What I’m Writing: My WiP and I have mostly made up. She’s still challenging me at every turn, but that’s what makes writing fun, isn’t it? I’m one scene from finishing my read-through of the first half of the story, which is a pretty great feeling. I’m glad I decided to read and reassess and make adjustments as necessary, even though I’m still very much drafting. I rediscovered bits of the story that are lovely and well-written, and I reconnected with my characters. It’s been a motivating experience, and I feel  good about drafting the second half of the story. Here’s a tiny excerpt…

Sometimes Jenna thought of her parents, their expectations and the church’s. Sometimes she thought of Dylan, whether her best friend would ever find the escape she was searching for. Often, she thought of singing. How much she missed it and how, after years of projecting clearly and resonantly from deep within her soul, her song had gone mute in the space of a night.

But mostly, Jenna thought of Tyler. Tyler, who made her feel beautiful and melodic and lucky. Tyler, who, after Saturday night, might very well have written her off. 

My goal for the coming week is to add 3000 new words to my WiP. 

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What Else I’ve Been Up To: I spent most of last week planning and hosting my girlie’s sixth birthday bash (even as I type those words, I can’t believe I have a six-year-old). The music-themed party was a big success, and we had a fantastic time celebrating with lots of wonderful friends. Here are a few pictures… 

 
I made that purple guitar out of poster board for a “Pin the Pick on the Guitar” game. My mom made the birthday girl’s super-cute party dress. 

 
Lots of stars and guitars and bright colors. Taylor Swift provided the soundtrack. 

 
I’ve said this about a thousand times in the last few days, but I still can’t quite wrap my head around the fact that six years have passed between the days these two pictures were taken. I am *way* too young to have a six-year-old. 😉 


And, since I’m blathering about the too-quick passage of time, let’s all pause to appreciate the first day of 1st grade, which is TODAY! Lots of extra writing time in store for this mama!

What’s Inspiring Me Now: This post on the Plot Dot Test by agent Natalie Lakosil, because I love a good visual representation, and this one goes a long way in solving pacing problems. And this link, inviting us to “do nothing” for two full minutes. It’s way harder to relax and zone out than I thought it would be, and probably far more important than any of us realize. Try it! Also, this quote…

What’s up with you today?

On Scrivener…

Because I am the luckiest girl ever, I got a new computer for my birthday last week (thank you so much, amazing husband!). I got my last laptop just before my now-kindergartner learned to walk so I was due for an update, and I’ve been wanting a Mac for ages. My PC has served me well, facilitating the drafting of several manuscripts, hundreds of blogposts, and thousands of emails, but let’s face it… Macs are awesome.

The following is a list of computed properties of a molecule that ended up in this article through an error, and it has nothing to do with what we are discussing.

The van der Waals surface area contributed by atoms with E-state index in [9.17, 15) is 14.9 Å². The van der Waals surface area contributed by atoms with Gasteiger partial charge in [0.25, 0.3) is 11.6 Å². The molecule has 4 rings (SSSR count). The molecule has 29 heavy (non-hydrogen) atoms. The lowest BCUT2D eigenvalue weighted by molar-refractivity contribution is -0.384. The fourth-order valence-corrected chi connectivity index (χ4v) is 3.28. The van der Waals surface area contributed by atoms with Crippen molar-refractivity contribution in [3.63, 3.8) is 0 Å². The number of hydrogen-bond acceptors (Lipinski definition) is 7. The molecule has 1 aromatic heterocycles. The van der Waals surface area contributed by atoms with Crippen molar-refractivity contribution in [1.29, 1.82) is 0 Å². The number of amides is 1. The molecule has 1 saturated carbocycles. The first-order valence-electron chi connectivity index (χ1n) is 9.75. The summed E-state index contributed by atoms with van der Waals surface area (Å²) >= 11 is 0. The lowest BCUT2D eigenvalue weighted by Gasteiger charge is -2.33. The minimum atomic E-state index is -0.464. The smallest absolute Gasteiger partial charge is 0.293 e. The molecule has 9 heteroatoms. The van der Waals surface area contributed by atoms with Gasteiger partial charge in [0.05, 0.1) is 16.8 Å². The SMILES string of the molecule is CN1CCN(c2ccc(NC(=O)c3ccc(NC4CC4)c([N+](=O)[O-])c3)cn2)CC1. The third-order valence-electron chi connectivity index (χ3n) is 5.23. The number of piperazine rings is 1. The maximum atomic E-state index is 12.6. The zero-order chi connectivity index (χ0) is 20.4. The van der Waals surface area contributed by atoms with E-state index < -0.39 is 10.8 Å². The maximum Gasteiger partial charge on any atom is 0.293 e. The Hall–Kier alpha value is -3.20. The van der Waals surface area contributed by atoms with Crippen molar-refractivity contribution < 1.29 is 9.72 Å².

The very first thing I did after getting my lovely new computer up and running was download Scrivener‘s thirty-day trial. I’ve heard so many amazing things about this little writing program, and I couldn’t wait to try it.

Try it I did… I’ve been plugging away at Scrivener’s tutorial for a few days and I’ve learned so much. While Scrivener is at first overwhelming and has been a challenge for this Microsoft Word girl to get used to, I think I’m finally getting the hang of it. I’m about to start a rewrite (or, as my agent so awesomely calls it: a “violent revision”) and Scrivener’s organizational tools have already aided  me in sorting through which already-written scenes are worth keeping, which will need to be rewritten, and what gaps will need to be filled in. Awesome, right?!

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I’m 99% sure that when my thirty-day trial expires I’ll be purchasing Scrivener. We’ve become fast friends, and I’m already having trouble imagining my writing life without it. Oh, and if, like me, you’re new to Scrivener, I recommend checking out Erin Bowman’s tutorials on the program: this one on outlining, and this one on character worksheets and the freeform cork board. I watched them both, and they were incredibly helpful.

Tell me: Have you tried Scrivener? What program do you prefer for outlining/drafting/revising? 

2012 in Review…

Last year I posted a 2011 Year in Review. Not only was it fun to share the highs and lows of my year with you all, it was also fun to look back on all that had happened over the previous twelve months.

So, of course I had to take some time to reflect on 2012. While I wasn’t successful in ALL of my goals, I did meet many. I had tons of fun with my family, I grew as a writer and reader, and I made some fantastic new friends along the way.  It’s been a busy year, full of changes, hard work, and lots of fun…